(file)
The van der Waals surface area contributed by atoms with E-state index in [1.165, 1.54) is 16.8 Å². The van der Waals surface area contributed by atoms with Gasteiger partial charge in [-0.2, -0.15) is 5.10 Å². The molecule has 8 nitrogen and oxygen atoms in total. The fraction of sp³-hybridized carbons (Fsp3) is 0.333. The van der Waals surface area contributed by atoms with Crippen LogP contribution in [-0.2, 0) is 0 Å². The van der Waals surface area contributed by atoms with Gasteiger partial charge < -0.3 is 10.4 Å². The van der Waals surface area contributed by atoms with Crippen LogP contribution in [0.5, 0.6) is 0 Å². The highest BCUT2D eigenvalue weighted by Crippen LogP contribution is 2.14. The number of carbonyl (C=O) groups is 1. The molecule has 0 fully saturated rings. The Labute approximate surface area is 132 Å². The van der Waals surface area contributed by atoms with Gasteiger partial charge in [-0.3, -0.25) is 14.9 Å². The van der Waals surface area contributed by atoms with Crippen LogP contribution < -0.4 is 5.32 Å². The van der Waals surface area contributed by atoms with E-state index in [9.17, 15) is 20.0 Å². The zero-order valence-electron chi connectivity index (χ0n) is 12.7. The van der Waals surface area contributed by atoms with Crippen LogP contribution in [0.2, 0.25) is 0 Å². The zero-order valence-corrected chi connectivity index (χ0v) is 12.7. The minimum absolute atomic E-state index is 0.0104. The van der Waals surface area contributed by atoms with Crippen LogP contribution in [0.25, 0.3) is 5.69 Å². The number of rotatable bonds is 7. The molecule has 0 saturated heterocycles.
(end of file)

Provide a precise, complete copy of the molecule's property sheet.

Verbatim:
The van der Waals surface area contributed by atoms with E-state index in [1.165, 1.54) is 16.8 Å². The van der Waals surface area contributed by atoms with Gasteiger partial charge in [-0.2, -0.15) is 5.10 Å². The molecule has 8 nitrogen and oxygen atoms in total. The fraction of sp³-hybridized carbons (Fsp3) is 0.333. The van der Waals surface area contributed by atoms with Crippen LogP contribution in [-0.2, 0) is 0 Å². The van der Waals surface area contributed by atoms with Gasteiger partial charge < -0.3 is 10.4 Å². The van der Waals surface area contributed by atoms with Crippen LogP contribution in [0.5, 0.6) is 0 Å². The highest BCUT2D eigenvalue weighted by Crippen LogP contribution is 2.14. The number of carbonyl (C=O) groups is 1. The molecule has 0 fully saturated rings. The Labute approximate surface area is 132 Å². The van der Waals surface area contributed by atoms with Gasteiger partial charge in [-0.3, -0.25) is 14.9 Å². The van der Waals surface area contributed by atoms with Crippen LogP contribution < -0.4 is 5.32 Å². The van der Waals surface area contributed by atoms with E-state index in [9.17, 15) is 20.0 Å². The zero-order valence-electron chi connectivity index (χ0n) is 12.7. The van der Waals surface area contributed by atoms with Crippen LogP contribution in [0.2, 0.25) is 0 Å². The zero-order valence-corrected chi connectivity index (χ0v) is 12.7. The minimum absolute atomic E-state index is 0.0104. The van der Waals surface area contributed by atoms with Crippen LogP contribution in [0.25, 0.3) is 5.69 Å². The number of rotatable bonds is 7. The molecule has 0 saturated heterocycles.